Interview with Tyrone Walker-Hebborn, owner of Genesis cinema, about the fascinating history of the building and the East End of London.
by Zarina Rimbaud-Kadirbaks
I’ve been living in London for over two years now and one of my favourite pastimes is going to the cinema. Not to any other cinema, but to my local independent cinema, Genesis Cinema in East London. When we were planning our wedding last year, it was evident for us to spend part of the day at ‘our second home’, as we call the cinema. I don’t want to turn this article into one big marketing piece, but I just want to illustrate how special this place is to me.
Over the last years I’ve seen it transform from a nice looking cinema into a glamorous space where you can come in to watch a film in one of the five screens, but also to have a cup of coffee in the downstairs cafe or have one of their signature cocktails in the upstairs bar. They also showcase local artists in their gallery space for which I have actually co-curated the next exhibition featuring fantastic mixed media works by an awesome street artist.
Offering entertainment in the East End since 1848
When you google the history of the cinema, you will find out that the site has been used for entertainment purposes since the mid-19th century. The first building on the site opened in 1848 and was a pub that turned into a music hall. After that building was destroyed by fire in 1884 the owners at the time hired the architect Frank Matcham to design a replacement theatre that opened in 1885 under the name Paragon Theatre of Varieties.
Matcham’s revolutionary design made him the most popular architect of the time and he was commissioned to build many more London theatres. Why? Because he had made the Paragon into the best ventilated theatre in London! The air quality in theatres used to be very poor at the time due to overcrowding, poor ventilation and gas-lamp fumes. The theatre welcomed many stars on its stage including Charlie Chaplin just before he left for Hollywood and received worldwide fame. The building has been used as a cinema from 1912. The cinema changed hands and names many times till it eventually closed down in 1989. After having been derelict for a decade, current owner Tyrone revived the cinema and gave it its fitting name: Genesis.
I read about the long and fascinating history of the building and won’t ask you too much about this, but can you tell me some inside stories?
We recently found out that when this place was the Paragon Theatre of Varieties, not only Charlie Chaplin performed here, but also Laurel & Hardy.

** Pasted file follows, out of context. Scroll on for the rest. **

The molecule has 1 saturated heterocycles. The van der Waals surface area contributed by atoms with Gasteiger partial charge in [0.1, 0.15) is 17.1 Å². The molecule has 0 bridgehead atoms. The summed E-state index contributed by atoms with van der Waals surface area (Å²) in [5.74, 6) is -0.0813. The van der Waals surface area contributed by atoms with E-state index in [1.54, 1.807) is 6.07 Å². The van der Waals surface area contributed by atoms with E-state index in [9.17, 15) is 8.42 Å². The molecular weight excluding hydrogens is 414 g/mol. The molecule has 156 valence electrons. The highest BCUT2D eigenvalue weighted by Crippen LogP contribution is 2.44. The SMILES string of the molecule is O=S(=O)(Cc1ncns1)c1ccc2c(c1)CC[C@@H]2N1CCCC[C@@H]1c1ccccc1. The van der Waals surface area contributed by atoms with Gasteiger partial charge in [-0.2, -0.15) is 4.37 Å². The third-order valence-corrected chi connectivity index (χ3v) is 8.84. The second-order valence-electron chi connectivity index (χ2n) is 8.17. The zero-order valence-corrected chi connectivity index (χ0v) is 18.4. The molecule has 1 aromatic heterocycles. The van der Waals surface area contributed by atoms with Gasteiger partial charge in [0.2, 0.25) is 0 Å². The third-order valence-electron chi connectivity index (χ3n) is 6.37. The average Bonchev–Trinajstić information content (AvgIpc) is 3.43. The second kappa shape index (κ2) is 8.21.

In 1963 there was the royal premiere of the film Sparrows Can’t Sing here, starring Barbara Windsor. She also attended the Genesis opening in 1999 and told the backstory to that premiere.
Princess Margaret was supposed to be at that premiere, but because she knew the Kray twins were going to be there, she wasn’t coming as she couldn’t officially be seen at a party where the Kray brothers were. [The Kray twins were notorious East End gangsters. Tom Hardy will be playing them both in the new feature film about them.] Instead of princess Margaret, her husband Lord Snowdon came as the official royal representative. But the Kray twins had a pub across the street called the Kit Kat Club and after the premiere everybody went there. Princess Margaret had been there all the time having a good time with the Kray twins, getting drunk. This is a story that was never ever publicly known.
Were there still other cinemas in the area when you bought this one?
At a certain point there were 33 cinemas in Tower Hamlets. Gradually they got turned into bingo halls or knocked down to make place for residential buildings. In 1989 this was the last cinema to close down. It was known as a bit of a fleapit. At that time the industry was really on its bottom. VHS came along and killed it all off which is surprising because now there are more competitive mediums than in the 80s or 90s, but cinemas are having a renaissance. Probably because they had to re-invent what they can offer to their customers.
What made you decide to buy a cinema?
My rooting in cinema has been really strange. After I left school, I went into electronic engineering and did an apprenticeship. I had it absolutely to here with electronics and decided to do something completely different.
I went out and bought a transit van and fitted it out so it became a mobile video library. People could come walk in and hire videos. That must’ve been around 1988/1989. I was earning reasonable money with it and really enjoyed the interaction with the customers. I especially liked recommending films to customers that they wouldn’t ordinarily chose, and to hear from them they really liked it when they came back to return the film.
One time I went to the States and saw Batman there in the cinema, the one with Michael Keaton. It was in a multiplex cinema in a mall and I said: ‘Wow, this is fantastic! You can actually see more than one film in a cinema!’ There were lots of different snacks and drinks, the seats were really big and the sound and projections were amazing. I thought that this was what should be happening in the UK. That kind of sparked the interest initially, but I was in the family business at the time.
My dad had a roofing business and one day he took my mum away on a trip for two weeks. This was before I joined the family business. He asked me to hold the fort while he was gone. I wasn’t sure about it, but my dad persuaded me. I really enjoyed it and especially liked the comradeship with the guys. In those two weeks we had a meeting for a big contract with Tower Hamlets and we won it.
When my dad returned he asked me to run that project. Two weeks in the business eventually became almost 10 years. I never intended to go into the family business, but I really enjoyed it. Then we found ourselves in the penultimate recession, in the 90s. We got through it, but it became a difficult and unpleasant business. All the people we liked to work with had gone bust. We also realised we had all our eggs in one basket, so we started to look into other investment possibilities.